Synology makes it super easy to install Plex Media Server on its DiskStation NAS boxes, but missing from the simple user interface is a way to update Plex Media Server if a new version releases. Don’t worry, though—there’s still a way to do it.
Between cable networks putting out fantastic shows, streaming platforms making serialized originals, and broadcast networks trying to keep up, keeping track of all your shows can be a headache. The Trakt.TV service can help.
The Xbox One can broadcast your gameplay on Microsoft’s own Mixer service, but it also lets you broadcast on Twitch. Twitch streaming just requires some quick setup the first time you do it.
iTunes is hot mess. Bloated and ponderous, iTunes continues Apple’s ongoing trend of having lost its design mojo. But fear not: there are some pretty good iTunes alternatives for macOS Sierra.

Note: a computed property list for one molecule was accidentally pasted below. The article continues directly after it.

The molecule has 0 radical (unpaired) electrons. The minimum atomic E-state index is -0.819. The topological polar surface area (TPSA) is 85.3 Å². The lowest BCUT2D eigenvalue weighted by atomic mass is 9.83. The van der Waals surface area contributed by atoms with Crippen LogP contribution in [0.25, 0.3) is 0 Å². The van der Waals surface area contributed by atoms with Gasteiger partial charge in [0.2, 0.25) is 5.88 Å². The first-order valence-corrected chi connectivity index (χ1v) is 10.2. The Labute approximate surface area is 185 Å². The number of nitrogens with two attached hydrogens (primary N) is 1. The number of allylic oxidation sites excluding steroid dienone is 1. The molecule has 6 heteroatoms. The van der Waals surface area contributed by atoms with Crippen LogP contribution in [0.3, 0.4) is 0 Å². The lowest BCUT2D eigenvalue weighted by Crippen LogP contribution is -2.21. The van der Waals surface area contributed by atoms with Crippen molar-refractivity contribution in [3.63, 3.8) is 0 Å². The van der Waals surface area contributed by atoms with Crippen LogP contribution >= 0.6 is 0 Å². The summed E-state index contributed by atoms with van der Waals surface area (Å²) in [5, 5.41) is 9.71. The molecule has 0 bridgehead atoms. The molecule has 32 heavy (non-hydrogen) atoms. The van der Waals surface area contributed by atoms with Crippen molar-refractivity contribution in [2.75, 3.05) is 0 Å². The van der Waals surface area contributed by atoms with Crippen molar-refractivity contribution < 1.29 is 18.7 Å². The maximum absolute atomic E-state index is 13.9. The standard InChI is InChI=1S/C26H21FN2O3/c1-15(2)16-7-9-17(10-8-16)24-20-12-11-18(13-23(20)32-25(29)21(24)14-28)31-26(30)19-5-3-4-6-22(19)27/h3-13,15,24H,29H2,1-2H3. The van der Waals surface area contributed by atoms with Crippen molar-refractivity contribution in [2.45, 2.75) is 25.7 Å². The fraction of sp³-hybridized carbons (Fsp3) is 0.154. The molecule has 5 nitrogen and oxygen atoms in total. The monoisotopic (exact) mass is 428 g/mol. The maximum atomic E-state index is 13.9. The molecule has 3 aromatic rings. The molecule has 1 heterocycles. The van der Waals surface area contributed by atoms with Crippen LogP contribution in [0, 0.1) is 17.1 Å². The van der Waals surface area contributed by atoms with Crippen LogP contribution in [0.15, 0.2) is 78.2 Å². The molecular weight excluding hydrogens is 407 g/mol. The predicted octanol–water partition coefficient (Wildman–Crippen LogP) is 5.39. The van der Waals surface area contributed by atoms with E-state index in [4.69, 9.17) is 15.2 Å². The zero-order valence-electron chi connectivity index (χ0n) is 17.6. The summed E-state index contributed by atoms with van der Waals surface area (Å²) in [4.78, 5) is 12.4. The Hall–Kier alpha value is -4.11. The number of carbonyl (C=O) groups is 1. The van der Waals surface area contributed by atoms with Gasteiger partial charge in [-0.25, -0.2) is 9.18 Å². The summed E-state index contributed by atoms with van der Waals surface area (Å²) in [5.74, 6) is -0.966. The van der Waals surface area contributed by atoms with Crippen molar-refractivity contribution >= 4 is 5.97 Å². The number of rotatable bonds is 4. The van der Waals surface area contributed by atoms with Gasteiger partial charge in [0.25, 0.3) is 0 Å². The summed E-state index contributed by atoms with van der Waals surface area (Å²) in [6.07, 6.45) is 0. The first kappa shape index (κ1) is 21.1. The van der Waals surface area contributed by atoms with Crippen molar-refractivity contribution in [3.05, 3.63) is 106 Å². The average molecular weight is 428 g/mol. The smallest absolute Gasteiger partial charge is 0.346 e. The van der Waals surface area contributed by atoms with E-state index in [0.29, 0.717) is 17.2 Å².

Plex’s DVR and live TV service is easy to set up, streams to all of your devices, and can remove commercials automatically. Every cord cutter should set this up.
If you’ve got a Google Chromecast, why not make mornings easier by turning your TV into a dashboard that shows you things like local weather and traffic, news, and even your to-do list?
Google has done a good job making a name for itself in the hardware game, and I’m not talking about the Pixel phones here—I’m talking about Chromecast and Google Home. Both devices are useful, affordable, and among the best at what they do.
If you’re a Google Home user, you probably love the idea of controlling as many things as possible in your house with just your voice. The thing is, if you’re also a Roku user, it can leave a huge disconnect in your “Hey Google, <do the thing with the TV>” experience.
If you’ve been holding off on setting up a Kodi-based media center computer because they’re loud, expensive, don’t fit in your media rack, the Raspberry Pi is your savior. For only $35 (plus a few accessories you may have lying around), you can get a small, efficient computer that can play all your media from one beautiful, couch-friendly interface.